One of soul’s earliest milestone 45s, the wildly influential What’d I Say was improvised live onstage by Charles and his backing singers, The Raelettes. The call-and-response style was inspired by the church music that Brother Ray was brought up on, but the “sweet sounds of love”, as he put it, certainly were not.
(We’re gonna) Rock Around The Clock
Bill Haley And His Comets (1955)
Rock ’n’ roll’s avuncular founder Bill Haley’s fusion of country and R&B whipped the youngsters up into a state of frenzied excitement on both sides of the pond. (We’re Gonna) Rock Around The Clock was a ground-zero single that ushered in a new music-industry era.
Grandmaster Flash And The Furious Five (1982)
Sugar Hill, £5
The early hip-hop 45s were nothing more than party tunes full of self-congratulatory boasting, but The Message’s blossoming brand of social commentary opened up fresh vistas.
The Fat Man
Fats Domino (1950)
The Second World War was not long over when New Orleans native Antoine ‘Fats’ Domino was committing his own embryonic version of rock ’n’ roll to vinyl. Years before the phrase had even been coined, his stripped-down boogie-woogie piano and smutty lyrics blazed a trail for others to follow. The Fat Man was released the same year the 45 format appeared.
Rock Island Line
The Lonnie Donegan Skiffle Group (1955)
Lonnie Donegan’s unfeasibly rapid, almost punk, version of the traditional American folk song played a big part in triggering the skiffle craze in the UK. Following its release, legions of would-be rockstars picked up DIY guitars: including a young John Lennon and even younger Jimmy Page.
Aretha Franklin (1967)
The Queen Of Soul perfectly rearranged Otis Redding’s 1965 hit single and reappropriated it, turning it into a powerful feminist anthem with a global message. Recorded with her sisters Erma and Carolyn on backing vocals, Aretha’s version added the “R-E-S-P-E-C-T” chorus and the fantastic “sock it to me” refrain.
You Really Got Me
The Kinks (1964)
On The Kinks’ breakthrough hit, it was mad axeman Dave who nipped briefly out of his elder brother’s shadow to lay down one of rock’s most influential riffs. His distorted solo was the heaviest yet witnessed on a UK 45, and lays claim to being a forerunner of the heavy-metal scene that was lurking around the corner.
Rebel Without A Pause
Public Enemy (1987)
Def Jam, £8
Rebel Without A Pause was the first single lifted off the It Takes A Nation Of Millions To Hold Us Back album. Faster beats, a screaming horn loop and textures aplenty created an intense sample-delic wall of noise that was further into people’s faces than ever before: a powerful mix of innovation and aggression.
I Feel Love
Donna Summer (1977)
A spectacularly influential 45, electronic dance music began with producer Giorgio Moroder’s seductive collaboration with breathy disco queen Donna Summer. According to legend, Brian Eno excitedly played the record to David Bowie at Hansa Studios in Berlin, and promptly declared: “I have heard the sound of the future.” He wasn’t wrong.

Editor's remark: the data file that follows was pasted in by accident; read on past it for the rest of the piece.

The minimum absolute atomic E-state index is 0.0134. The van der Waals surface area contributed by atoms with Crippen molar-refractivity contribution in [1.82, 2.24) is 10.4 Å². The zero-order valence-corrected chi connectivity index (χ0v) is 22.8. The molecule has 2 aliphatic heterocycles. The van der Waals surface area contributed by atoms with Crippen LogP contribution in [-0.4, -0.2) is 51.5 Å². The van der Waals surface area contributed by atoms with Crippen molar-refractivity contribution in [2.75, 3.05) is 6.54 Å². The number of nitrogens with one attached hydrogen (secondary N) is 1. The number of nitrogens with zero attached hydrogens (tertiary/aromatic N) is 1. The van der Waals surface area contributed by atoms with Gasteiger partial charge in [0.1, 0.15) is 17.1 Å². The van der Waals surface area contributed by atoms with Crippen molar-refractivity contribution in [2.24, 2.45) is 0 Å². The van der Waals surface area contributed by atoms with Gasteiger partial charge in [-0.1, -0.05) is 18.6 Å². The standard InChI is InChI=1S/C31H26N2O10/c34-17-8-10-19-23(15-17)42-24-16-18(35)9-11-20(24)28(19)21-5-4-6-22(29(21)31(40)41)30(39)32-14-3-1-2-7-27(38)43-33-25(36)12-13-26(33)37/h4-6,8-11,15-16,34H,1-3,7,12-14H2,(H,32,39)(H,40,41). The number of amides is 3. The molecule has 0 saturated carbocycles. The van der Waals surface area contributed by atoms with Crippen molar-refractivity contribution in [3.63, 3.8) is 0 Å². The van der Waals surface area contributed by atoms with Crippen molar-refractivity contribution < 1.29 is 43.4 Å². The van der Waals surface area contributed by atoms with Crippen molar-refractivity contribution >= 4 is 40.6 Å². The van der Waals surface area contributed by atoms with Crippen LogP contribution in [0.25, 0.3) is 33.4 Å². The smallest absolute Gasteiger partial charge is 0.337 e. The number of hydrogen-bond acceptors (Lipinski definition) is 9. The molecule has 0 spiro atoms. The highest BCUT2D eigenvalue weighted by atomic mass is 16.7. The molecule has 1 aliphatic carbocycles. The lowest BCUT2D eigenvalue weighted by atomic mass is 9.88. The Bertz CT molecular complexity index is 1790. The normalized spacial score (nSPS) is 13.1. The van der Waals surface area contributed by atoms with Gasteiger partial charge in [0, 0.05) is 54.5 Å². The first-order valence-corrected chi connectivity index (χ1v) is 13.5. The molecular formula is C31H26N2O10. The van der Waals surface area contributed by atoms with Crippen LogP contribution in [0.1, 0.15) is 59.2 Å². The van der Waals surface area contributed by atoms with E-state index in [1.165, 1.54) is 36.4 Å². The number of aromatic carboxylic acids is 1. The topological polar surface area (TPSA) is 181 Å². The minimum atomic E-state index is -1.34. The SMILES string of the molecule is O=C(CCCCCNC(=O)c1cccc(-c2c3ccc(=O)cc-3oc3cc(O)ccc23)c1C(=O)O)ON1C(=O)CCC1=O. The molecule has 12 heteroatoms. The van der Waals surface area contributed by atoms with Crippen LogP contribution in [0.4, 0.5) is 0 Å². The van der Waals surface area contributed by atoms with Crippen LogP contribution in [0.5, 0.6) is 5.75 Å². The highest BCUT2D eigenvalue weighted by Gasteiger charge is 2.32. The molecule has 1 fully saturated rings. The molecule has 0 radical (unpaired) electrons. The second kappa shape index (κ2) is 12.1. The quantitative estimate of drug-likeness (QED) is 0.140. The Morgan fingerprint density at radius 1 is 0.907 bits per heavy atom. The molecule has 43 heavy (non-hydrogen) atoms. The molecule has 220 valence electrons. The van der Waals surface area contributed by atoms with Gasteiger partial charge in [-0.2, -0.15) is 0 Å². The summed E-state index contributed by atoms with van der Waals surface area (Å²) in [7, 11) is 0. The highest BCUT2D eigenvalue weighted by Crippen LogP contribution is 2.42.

Mr. Tambourine Man
The Byrds (1965)
The Byrds upped the jingle-jangle factor on their electric cover of Dylan’s Mr. Tambourine Man and established the folk-rock genre. Their version so impressed the songwriter, he said: “You can even dance to that!”
Smells Like Teen Spirit
An obvious but unavoidable entry, almost overnight Smells Like Teen Spirit transformed 80s outsider rock into the mainstream music of the 90s. Rock had a new godhead, in the shape of Kurt Cobain, with swinging Seattle its epicentre. The song itself owed a lot to the Pixies and Boston’s More Than A Feeling.
Papa’s Got A Brand New Bag
James Brown And The Famous Flames (1965)
This marks the emergence of The Godfather Of Soul’s signature sound and is one of the first funk records to make an indentation on the charts. Brown’s heavy use of percussive rhythm changed the direction of R&B – and led to some pretty nifty dance moves while he was at it.
Like A Rolling Stone
Bob Dylan (1965)
Clocking in at six minutes, Bob Dylan’s monumental single was like no other 45 that came before it. With its densely expressionistic lyrics and bluesy barroom groove, it was a work of high art and the very antithesis of ephemeral pop. As Bruce Springsteen said: “It sounded like somebody had kicked open the door to your mind.”
Elvis Presley (1954)
The King’s first single hit the record shops in Memphis on 19 July 1954 and its iconic aftershock is still felt today. His hillbilly version of the Arthur Crudup song was fresh, exciting, sexy and was the music post-war youth had been waiting for. Elvis was still a teenager when he first got behind the mic at Sun Studios – he was about to redefine popular music.
I Want To Hold Your Hand
The Beatles (1964)
The first Beatles 45 to be recorded on new-fangled four-track equipment, I Want To Hold Your Hand signified a spike in the sophistication of Lennon and McCartney as songwriters.
Be My Baby
The Ronettes (1963)
Clearly unhinged, but undeniably a genius, Phil Spector was one of the first producers to realise a recording studio could be an instrument in itself. The ‘Wall Of Sound’ he created with his wife/muse Ronnie has held a huge sway over pop music ever since. Brian Wilson believes Be My Baby to be the greatest 45 ever made.
The Beach Boys (1966)
It may have cost a pretty bundle to record, but Brian Wilson’s sunshine symphony sanctioned a new wave of musical experimentation and also triggered the onset of both psychedelic pop and, to a degree, progressive rock. It also helped define the recording studio as the place where creative heights could be scaled outside of the live arena.